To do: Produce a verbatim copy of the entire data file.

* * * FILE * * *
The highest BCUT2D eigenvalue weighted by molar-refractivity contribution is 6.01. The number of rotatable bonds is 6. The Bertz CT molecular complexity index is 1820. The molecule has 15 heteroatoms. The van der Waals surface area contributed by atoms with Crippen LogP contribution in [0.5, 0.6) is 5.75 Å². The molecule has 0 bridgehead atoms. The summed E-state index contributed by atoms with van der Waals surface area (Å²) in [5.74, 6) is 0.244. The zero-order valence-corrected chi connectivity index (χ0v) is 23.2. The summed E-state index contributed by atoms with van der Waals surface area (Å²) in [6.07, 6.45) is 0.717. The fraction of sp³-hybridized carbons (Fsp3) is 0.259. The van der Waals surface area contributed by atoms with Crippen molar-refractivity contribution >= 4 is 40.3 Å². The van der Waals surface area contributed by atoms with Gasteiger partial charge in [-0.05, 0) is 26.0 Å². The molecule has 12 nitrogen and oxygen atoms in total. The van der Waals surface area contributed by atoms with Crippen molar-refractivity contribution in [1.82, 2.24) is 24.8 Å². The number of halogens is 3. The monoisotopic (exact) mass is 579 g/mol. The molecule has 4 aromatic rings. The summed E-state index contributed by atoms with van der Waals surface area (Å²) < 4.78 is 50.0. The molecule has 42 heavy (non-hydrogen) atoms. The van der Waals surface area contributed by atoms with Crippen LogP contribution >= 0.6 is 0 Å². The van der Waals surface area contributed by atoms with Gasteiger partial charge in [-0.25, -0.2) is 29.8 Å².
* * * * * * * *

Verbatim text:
The highest BCUT2D eigenvalue weighted by molar-refractivity contribution is 6.01. The number of rotatable bonds is 6. The Bertz CT molecular complexity index is 1820. The molecule has 15 heteroatoms. The van der Waals surface area contributed by atoms with Crippen LogP contribution in [0.5, 0.6) is 5.75 Å². The molecule has 0 bridgehead atoms. The summed E-state index contributed by atoms with van der Waals surface area (Å²) in [5.74, 6) is 0.244. The zero-order valence-corrected chi connectivity index (χ0v) is 23.2. The summed E-state index contributed by atoms with van der Waals surface area (Å²) in [6.07, 6.45) is 0.717. The fraction of sp³-hybridized carbons (Fsp3) is 0.259. The van der Waals surface area contributed by atoms with Crippen molar-refractivity contribution >= 4 is 40.3 Å². The van der Waals surface area contributed by atoms with Gasteiger partial charge in [-0.05, 0) is 26.0 Å². The molecule has 12 nitrogen and oxygen atoms in total. The van der Waals surface area contributed by atoms with Crippen molar-refractivity contribution in [1.82, 2.24) is 24.8 Å². The number of halogens is 3. The monoisotopic (exact) mass is 579 g/mol. The molecule has 4 aromatic rings. The summed E-state index contributed by atoms with van der Waals surface area (Å²) < 4.78 is 50.0. The molecule has 42 heavy (non-hydrogen) atoms. The van der Waals surface area contributed by atoms with Crippen LogP contribution >= 0.6 is 0 Å². The van der Waals surface area contributed by atoms with Gasteiger partial charge in [-0.25, -0.2) is 29.8 Å².